How to Survive—and Thrive—in Grad School

10. August 2012

Kasturi Saha

Regardless of your ultimate career goals, you should have the time of your life in graduate school and do your best to make your education count. Four years ago, when I received an offer to pursue a Ph.D. in physics at Cornell University, I was ecstatic. What I didn’t know then was that this initial excitement would soon vanish. What lay ahead were years filled with challenges and choices, both academic and personal. Here are a few ways to handle the difficult aspects of graduate school and have a good time doing it.

Find the right group. As an international student, I found that moving to a country with a different educational system and culture was a huge adjustment. I learned that choosing a good research group was crucial to making this transition easier. It is important to seek out a happy and balanced environment that is compatible with your research interests. The easiest way to figure out whether a group is right for you is to interact with the members and advisor. This will allow you to gauge the general level of satisfaction within the group, which ultimately sets the tone for your Ph.D. research.  You should also be careful when choosing your research topic. If you keep an open mind, you will discover research opportunities that you might never have considered when you first applied.

Push your limits. I have found that working on multiple projects simultaneously is a great way to keep life and work on track during my Ph.D. studies. Although it may be difficult to balance different priorities and learn new things at the same time, this approach increases your chances of success and builds confidence. Being engaged with multiple ventures allows you to continue being productive when one of them doesn’t work out. It also prevents you from feeling cynical and pessimistic.

Communicate. Have you ever wished that you had the courage to express your views? Don’t hesitate to share your thoughts and ideas, however silly they may seem to you. Brainstorming is an effective way to generate concrete research problems and ideas. Effective communication helps you to achieve exposure for your work, both amongst your peers and across the wider research community. Half-hearted communication can lead to misunderstandings and consequently wasted time and work. Often a one-on-one chat with your colleague or advisor can solve many problems.

Network and participate. Isolation can lead to a disastrous Ph.D. experience.  Share your work with others and learn about their achievements as well. Networking also fosters mutual growth for those involved and introduces you to a vast pool of resources that you can draw from. It is also important to give back to the community. This could include participating in outreach programs, organizing student seminars or other such activities. What you sacrifice in time you’ll gain in new skills, connections and accomplishments.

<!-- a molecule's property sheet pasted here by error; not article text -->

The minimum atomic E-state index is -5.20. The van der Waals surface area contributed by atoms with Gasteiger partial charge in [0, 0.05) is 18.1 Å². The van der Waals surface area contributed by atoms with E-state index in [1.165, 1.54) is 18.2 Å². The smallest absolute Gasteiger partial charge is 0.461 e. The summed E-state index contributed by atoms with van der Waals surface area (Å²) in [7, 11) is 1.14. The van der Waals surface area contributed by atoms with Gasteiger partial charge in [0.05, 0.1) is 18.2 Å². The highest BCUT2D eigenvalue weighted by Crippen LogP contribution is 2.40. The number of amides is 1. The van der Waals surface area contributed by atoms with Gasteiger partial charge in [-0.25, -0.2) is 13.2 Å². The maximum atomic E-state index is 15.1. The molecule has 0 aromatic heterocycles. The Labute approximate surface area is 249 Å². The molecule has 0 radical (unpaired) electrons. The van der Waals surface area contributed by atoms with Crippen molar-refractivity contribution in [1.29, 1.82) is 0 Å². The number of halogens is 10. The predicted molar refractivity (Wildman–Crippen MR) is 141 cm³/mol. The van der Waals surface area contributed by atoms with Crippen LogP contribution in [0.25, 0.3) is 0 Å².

Have a social life. You might think that working days and nights in the lab will put you on the fast track to your degree. In reality, this is not the case. Working weekends and staying up late in the lab can lead to exhaustion, which is detrimental to both you and your work. All work and no play makes for dull grad students. Having good friends and taking part in social activities diverts your mind from the research grind and reminds you that there is life outside the lab.

Think about the big picture. My motivation for overcoming day-to-day frustrations often comes from thinking about my future and my larger dreams and goals.  I strongly suggest this kind of periodic self-evaluation. Think of grad school not as an end in itself, but as a stepping-stone to even greater success.

Kasturi Saha ( is a 5th year graduate student in Alexander Gaeta’s group in the School of Applied and Engineering Physics at Cornell University. She works in close collaboration with Michal Lipson’s group in the School of Electrical and Computer Engineering. She received her B.Sc. from St. Stephen’s College, Delhi, India, and her M.Sc. in Physics from the Indian Institute of Technology, Delhi.



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